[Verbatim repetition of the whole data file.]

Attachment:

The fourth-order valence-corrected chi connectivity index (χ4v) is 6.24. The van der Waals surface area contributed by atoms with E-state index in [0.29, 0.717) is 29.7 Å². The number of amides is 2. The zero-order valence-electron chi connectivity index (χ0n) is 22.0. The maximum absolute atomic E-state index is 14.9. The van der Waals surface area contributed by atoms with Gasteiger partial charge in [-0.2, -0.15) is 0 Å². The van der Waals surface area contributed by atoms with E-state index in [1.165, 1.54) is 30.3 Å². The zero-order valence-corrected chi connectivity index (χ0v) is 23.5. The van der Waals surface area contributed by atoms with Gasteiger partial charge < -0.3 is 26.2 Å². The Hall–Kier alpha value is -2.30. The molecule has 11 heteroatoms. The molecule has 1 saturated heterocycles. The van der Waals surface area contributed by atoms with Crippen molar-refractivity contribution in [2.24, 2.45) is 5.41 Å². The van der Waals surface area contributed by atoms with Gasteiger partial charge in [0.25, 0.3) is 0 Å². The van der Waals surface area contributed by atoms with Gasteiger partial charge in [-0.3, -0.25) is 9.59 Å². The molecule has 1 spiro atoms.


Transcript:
The fourth-order valence-corrected chi connectivity index (χ4v) is 6.24. The van der Waals surface area contributed by atoms with E-state index in [0.29, 0.717) is 29.7 Å². The number of amides is 2. The zero-order valence-electron chi connectivity index (χ0n) is 22.0. The maximum absolute atomic E-state index is 14.9. The van der Waals surface area contributed by atoms with Gasteiger partial charge in [-0.2, -0.15) is 0 Å². The van der Waals surface area contributed by atoms with E-state index in [1.165, 1.54) is 30.3 Å². The zero-order valence-corrected chi connectivity index (χ0v) is 23.5. The van der Waals surface area contributed by atoms with Gasteiger partial charge < -0.3 is 26.2 Å². The Hall–Kier alpha value is -2.30. The molecule has 11 heteroatoms. The molecule has 1 saturated heterocycles. The van der Waals surface area contributed by atoms with Crippen molar-refractivity contribution in [2.24, 2.45) is 5.41 Å². The van der Waals surface area contributed by atoms with Gasteiger partial charge in [0.25, 0.3) is 0 Å². The van der Waals surface area contributed by atoms with Gasteiger partial charge in [-0.3, -0.25) is 9.59 Å². The molecule has 1 spiro atoms.